On September 27, 2004, this court granted in part and denied in part Defendants' four separate motions to dismiss Plaintiffs' October 16, 2003 Amended Class Action Complaint. Ong ex rel. Ong IRA, ___ F. Supp. 2d ___, 2004 WL 2534615 (N.D. Ill. Sept. 27, 2004). In response, Plaintiffs filed a Second Amended Class Action Complaint ("SAC"), adding a variety of new allegations and a new plaintiff, State Universities. Defendants, with the exception of Merrill Lynch,*fn1 insist that the changes to the SAC are not sufficient to remedy the flaws identified by the court, and seek dismissal of Counts Two, Four, Five, Seven, Eight, and Nine. For the reasons stated here, the motions are granted in part and denied in part.

  BACKGROUND

  The extensive procedural and factual background of this case is set forth in this court's September 27, 2004 Memorandum Opinion and Order. See Ong, 2004 WL 2534615, at *2-15. The SAC largely repeats the allegations from the prior Complaint, as reflected below. This opinion assumes the reader's familiarity with the earlier decision and attempts to recite relevant facts only as necessary to resolve Defendants' current motions to dismiss.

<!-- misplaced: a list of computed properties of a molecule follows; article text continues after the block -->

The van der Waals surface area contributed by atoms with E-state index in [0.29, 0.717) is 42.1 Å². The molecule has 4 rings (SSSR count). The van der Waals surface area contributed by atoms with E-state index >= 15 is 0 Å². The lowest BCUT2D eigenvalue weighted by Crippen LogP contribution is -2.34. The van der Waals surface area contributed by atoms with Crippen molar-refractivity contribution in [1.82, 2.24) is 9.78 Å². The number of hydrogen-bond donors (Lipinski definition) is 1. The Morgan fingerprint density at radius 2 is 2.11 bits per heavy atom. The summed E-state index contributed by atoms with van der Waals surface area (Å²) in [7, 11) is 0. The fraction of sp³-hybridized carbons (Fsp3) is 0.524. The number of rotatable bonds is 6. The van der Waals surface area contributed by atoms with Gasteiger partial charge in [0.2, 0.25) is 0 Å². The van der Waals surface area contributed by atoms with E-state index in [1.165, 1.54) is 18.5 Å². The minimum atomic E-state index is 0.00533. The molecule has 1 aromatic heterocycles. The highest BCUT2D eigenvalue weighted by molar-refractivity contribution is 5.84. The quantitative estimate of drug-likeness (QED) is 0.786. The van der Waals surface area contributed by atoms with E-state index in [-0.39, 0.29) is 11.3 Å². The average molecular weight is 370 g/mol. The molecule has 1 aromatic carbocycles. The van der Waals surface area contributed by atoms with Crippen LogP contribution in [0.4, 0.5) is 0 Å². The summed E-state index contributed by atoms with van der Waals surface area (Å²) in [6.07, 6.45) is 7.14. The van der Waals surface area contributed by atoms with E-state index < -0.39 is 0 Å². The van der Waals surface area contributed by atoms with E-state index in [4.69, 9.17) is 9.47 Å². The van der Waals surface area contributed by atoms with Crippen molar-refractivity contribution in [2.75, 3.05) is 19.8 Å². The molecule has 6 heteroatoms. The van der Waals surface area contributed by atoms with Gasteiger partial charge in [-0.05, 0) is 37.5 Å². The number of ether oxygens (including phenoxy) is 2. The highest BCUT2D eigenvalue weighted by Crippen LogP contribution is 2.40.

Sears is one of the largest general retailers in North America. As part of its operations, Sears provides financing to customers through private label credit cards and installment plans. SRAC, Sears' wholly-owned subsidiary, is primarily in the business of purchasing short-term notes or receivable balances from Sears. SRAC funds these purchases by issuing debt securities such as commercial paper, medium term notes, and "other borrowings" (collectively, "SRAC Debt Securities") to the public. (SAC ¶¶ 12, 13, 46, 47.)*fn2 Three SRAC Debt Securities offerings are at issue in this case: (1) $600 million of 6.70% notes due April 15, 2012, offered pursuant to an Indenture dated May 15, 1995 (the "Indenture"), a Registration Statement and accompanying Prospectus dated September 3, 1998 (the "Registration Statement"), and a Prospectus and Prospectus Supplement dated March 18, 2002 (the "3/18/02 Offering"); (2) $1 billion of 7.0% notes due June 1, 2032, offered pursuant to the Indenture, the Registration Statement, and a Prospectus and Prospectus Supplement dated May 21, 2002 (the "5/21/02 Offering"); and (3) $250 million of 7.0% notes due July 15, 2042, offered pursuant to the Indenture, the Registration Statement, and a Prospectus and Prospectus Supplement dated June 21, 2002 (the "6/21/02 Offering"). (Id. ¶ 2.) Plaintiffs all allegedly purchased SRAC Debt Securities during the Class Period. (Id. ¶¶ 9-11.)